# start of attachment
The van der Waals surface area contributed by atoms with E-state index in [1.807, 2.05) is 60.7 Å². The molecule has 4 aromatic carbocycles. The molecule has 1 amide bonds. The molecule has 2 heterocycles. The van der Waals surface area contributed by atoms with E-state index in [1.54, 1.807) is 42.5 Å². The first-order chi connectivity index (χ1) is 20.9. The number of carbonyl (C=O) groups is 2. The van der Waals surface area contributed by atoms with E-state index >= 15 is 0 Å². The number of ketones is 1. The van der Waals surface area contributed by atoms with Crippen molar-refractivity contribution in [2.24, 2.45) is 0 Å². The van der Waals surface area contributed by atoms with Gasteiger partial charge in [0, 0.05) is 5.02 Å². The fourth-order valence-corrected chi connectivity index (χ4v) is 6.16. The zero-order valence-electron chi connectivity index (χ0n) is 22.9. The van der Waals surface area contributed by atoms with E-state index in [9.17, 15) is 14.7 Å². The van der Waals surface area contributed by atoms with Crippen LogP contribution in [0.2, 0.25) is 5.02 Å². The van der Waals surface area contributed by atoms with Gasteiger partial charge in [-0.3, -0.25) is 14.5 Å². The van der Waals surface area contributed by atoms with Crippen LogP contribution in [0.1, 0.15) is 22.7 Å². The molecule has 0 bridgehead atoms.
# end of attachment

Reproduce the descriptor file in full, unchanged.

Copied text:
The van der Waals surface area contributed by atoms with E-state index in [1.807, 2.05) is 60.7 Å². The molecule has 4 aromatic carbocycles. The molecule has 1 amide bonds. The molecule has 2 heterocycles. The van der Waals surface area contributed by atoms with E-state index in [1.54, 1.807) is 42.5 Å². The first-order chi connectivity index (χ1) is 20.9. The number of carbonyl (C=O) groups is 2. The van der Waals surface area contributed by atoms with E-state index >= 15 is 0 Å². The number of ketones is 1. The van der Waals surface area contributed by atoms with Crippen molar-refractivity contribution in [2.24, 2.45) is 0 Å². The van der Waals surface area contributed by atoms with Gasteiger partial charge in [0, 0.05) is 5.02 Å². The fourth-order valence-corrected chi connectivity index (χ4v) is 6.16. The zero-order valence-electron chi connectivity index (χ0n) is 22.9. The van der Waals surface area contributed by atoms with E-state index in [9.17, 15) is 14.7 Å². The van der Waals surface area contributed by atoms with Crippen LogP contribution in [0.2, 0.25) is 5.02 Å². The van der Waals surface area contributed by atoms with Gasteiger partial charge in [-0.3, -0.25) is 14.5 Å². The van der Waals surface area contributed by atoms with Crippen LogP contribution in [0.1, 0.15) is 22.7 Å². The molecule has 0 bridgehead atoms.